The healthcare industry is in the middle of a performance revolution. Patients are fed up with substandard service. The pandemic has done nothing but worsen the failings in the industry. While everyone agrees, things need to change; the question is how. That is why many healthcare organizations turned to analytics to figure out the best ways to improve their performance.
According to Allied Market Research, the result is a spending increase in healthcare analytics from $9.36 Billion in 2017 to $34.16 Billion by the year 2025. The 17.7% annualized growth rate will have huge ramifications on some of the most extensive federal programs in the industry, such as the Affordable Care Act (ACA), Medicare, and the Children’s Health Insurance Program (CHIP) program.
Below we address how healthcare analytics leads the charge in how hospitals and other healthcare institutions help patients.
Limited budgets can affect the quality of patient care in many institutions. Therefore, to help many of the nonprofit healthcare institutions around the country, it is essential to have the ability to capture and track donor’s engagement and retention. The more information an organization has on individuals, the more we can help them increase and donate more often to medical causes.
For example, we worked with a nonprofit in Florida who wanted to improve their fundraising and financial management capabilities to track donations, assign volunteer tasks, and increase engagement with their community.
We simplified their process by creating Dynamics 365 event and fundraising campaigns that made it easier to segment and increase donations from interested people in the community.
Healthcare analytics also leads to better patient data portability. Doctors can now share patient information faster than ever through healthcare cloud services.
Electronic Health Record (EHR) systems have been around for decades. However, recent technology innovations have made it possible to store and track massive amounts of patient data.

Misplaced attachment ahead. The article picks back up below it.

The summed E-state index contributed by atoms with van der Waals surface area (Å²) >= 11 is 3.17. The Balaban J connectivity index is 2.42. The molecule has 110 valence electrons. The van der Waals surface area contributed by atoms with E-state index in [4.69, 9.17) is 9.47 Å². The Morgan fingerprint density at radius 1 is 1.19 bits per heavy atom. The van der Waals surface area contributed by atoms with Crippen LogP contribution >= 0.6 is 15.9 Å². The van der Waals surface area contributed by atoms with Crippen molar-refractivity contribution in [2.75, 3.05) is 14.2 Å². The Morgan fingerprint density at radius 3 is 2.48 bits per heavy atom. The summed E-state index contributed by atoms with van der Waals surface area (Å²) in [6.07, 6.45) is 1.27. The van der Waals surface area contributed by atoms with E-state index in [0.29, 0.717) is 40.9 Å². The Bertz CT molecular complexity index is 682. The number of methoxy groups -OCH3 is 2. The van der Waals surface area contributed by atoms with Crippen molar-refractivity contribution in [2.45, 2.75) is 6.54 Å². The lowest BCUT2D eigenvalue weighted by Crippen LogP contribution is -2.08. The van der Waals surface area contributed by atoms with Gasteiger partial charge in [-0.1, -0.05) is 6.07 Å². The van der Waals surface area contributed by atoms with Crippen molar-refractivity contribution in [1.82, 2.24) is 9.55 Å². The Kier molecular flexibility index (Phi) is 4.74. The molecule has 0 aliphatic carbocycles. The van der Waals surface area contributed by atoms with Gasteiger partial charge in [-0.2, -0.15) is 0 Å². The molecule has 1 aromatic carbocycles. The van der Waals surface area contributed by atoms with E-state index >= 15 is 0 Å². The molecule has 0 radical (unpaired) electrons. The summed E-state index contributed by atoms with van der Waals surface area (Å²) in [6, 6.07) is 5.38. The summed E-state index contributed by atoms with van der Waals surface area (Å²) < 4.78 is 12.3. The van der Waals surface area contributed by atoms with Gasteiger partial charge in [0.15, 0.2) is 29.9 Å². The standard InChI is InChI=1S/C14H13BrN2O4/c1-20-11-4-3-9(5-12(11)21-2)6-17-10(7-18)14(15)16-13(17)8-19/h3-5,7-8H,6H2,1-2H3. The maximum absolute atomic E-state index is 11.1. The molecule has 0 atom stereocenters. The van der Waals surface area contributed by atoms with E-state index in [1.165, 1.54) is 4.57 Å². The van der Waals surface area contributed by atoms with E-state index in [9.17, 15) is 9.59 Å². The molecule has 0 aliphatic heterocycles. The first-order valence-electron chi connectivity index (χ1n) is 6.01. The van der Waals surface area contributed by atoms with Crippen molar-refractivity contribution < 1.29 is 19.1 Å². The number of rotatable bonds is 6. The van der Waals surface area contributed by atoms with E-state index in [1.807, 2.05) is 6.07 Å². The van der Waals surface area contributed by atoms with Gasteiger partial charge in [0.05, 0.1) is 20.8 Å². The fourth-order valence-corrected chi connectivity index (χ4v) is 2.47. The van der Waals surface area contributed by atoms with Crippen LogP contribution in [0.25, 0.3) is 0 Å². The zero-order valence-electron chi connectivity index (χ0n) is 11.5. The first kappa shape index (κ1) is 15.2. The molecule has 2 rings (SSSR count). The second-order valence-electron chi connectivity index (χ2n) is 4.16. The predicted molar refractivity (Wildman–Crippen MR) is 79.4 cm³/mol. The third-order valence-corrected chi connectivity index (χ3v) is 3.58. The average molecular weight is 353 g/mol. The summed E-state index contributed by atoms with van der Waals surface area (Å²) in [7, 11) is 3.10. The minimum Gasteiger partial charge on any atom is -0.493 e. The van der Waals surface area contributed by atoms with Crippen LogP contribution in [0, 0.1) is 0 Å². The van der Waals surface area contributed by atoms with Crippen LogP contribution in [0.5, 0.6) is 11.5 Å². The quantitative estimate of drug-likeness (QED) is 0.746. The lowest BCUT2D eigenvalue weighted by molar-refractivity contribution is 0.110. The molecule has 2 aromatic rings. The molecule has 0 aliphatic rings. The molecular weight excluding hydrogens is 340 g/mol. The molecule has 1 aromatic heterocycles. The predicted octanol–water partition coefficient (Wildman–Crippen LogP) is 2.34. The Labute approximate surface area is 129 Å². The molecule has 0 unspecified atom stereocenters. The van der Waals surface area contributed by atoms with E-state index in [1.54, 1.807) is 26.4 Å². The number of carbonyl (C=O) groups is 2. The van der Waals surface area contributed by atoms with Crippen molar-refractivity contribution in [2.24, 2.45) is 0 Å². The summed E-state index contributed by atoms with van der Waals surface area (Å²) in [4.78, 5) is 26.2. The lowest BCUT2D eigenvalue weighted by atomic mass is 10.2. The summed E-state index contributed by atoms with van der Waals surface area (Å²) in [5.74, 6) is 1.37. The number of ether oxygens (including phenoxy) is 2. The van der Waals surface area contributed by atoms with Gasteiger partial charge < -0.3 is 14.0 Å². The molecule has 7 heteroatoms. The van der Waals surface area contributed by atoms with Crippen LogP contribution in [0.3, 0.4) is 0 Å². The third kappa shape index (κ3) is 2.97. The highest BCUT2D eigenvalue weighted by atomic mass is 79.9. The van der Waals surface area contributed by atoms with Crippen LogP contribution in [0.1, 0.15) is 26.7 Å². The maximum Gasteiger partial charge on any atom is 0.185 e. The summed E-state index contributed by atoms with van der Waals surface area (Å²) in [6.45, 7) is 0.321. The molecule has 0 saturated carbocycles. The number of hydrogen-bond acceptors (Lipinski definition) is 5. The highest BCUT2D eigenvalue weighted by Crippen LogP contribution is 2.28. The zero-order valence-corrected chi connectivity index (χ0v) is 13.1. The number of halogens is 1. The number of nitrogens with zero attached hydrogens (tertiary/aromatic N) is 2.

The use of cloud storage and better EHR systems is a goldmine for healthcare professionals looking to evaluate their care’s success rate and access patient records faster to ensure they offer better care sooner.
For example, we worked with St. John’s Well Child & Family Center. Using our EHR-BI integration, they improved the quality of their reports, access them on an ongoing basis, and developed stronger relationships with their patients.
Given the pace of medicine today, more doctors are burned out and not giving the individual attention each patient deserves. Often top doctors spend 30 minutes talking to patients and then hand off the rest of the work to their assistants. Then they go on to the next patients. It is a revolving door of patients and challenges.
At top hospitals, it is common for doctors and patients to communicate only once every few months. While medical technology is improving, the patient experience is worse than ever. Many patients feel they are treated like a number during some of the most vulnerable periods of their life.
The right healthcare analytics help doctors track their communications to stay in touch with patients and give them the type of care they deserve. Analytical tools can track things like complaints, pattens, patient outcomes, and other metrics to analyze whether patients are getting the highest quality care level.
Healthcare providers are spending a lot of their on onerous reporting and other tasks. Having the right tools can help them save time to focus on critical items like patient care.
For example, we worked with a Nonprofit Healthcare center that used Power BI reports visualizing their patient care performance. By having better analytics and understanding that data, managers spent 25% less time on tedious tasks.
In an age of HIPPA and other healthcare regulations, they need the right tools to spend less time on administrative tasks. They can use these tools to stay compliant with these regulations to ensure they do not neglect their patients.
Insurance is the 900lb beast of the healthcare industry. Patients and doctors need insurance coverage for care, but it is a grueling process that can slows down treatments to the detriment of patient care. Healthcare analytics supplies insights that can help professionals adjust their policies and healthcare plans based on the data from existing claims, premiums, and clients.
The more a practice knows which treatments will be accepted and how faster they can implement patient care procedures that improve the patient experience with insurance. Having better insurance coverage, along with an improved patient experience, was previously known as an oxymoron.
Furthermore, better analytics can reduce unnecessary treatments and procedures, so patients save even more. Insurance companies can use this money for higher-value treatments.
Finally, predictive analytical models can show ways to prevent some of the most severe diseases in their early stages. By spending a little more on prevention, it might be possible to delay and stop some conditions years or decades before becoming an issue giving patients a higher quality of life.
The healthcare industry has several problems they face right now between difficult insurance companies, declining patient experiences, and funding challenges. While healthcare analytics will not solve all these problems, healthcare organizations can use their data to develop a smarter solution to these problems.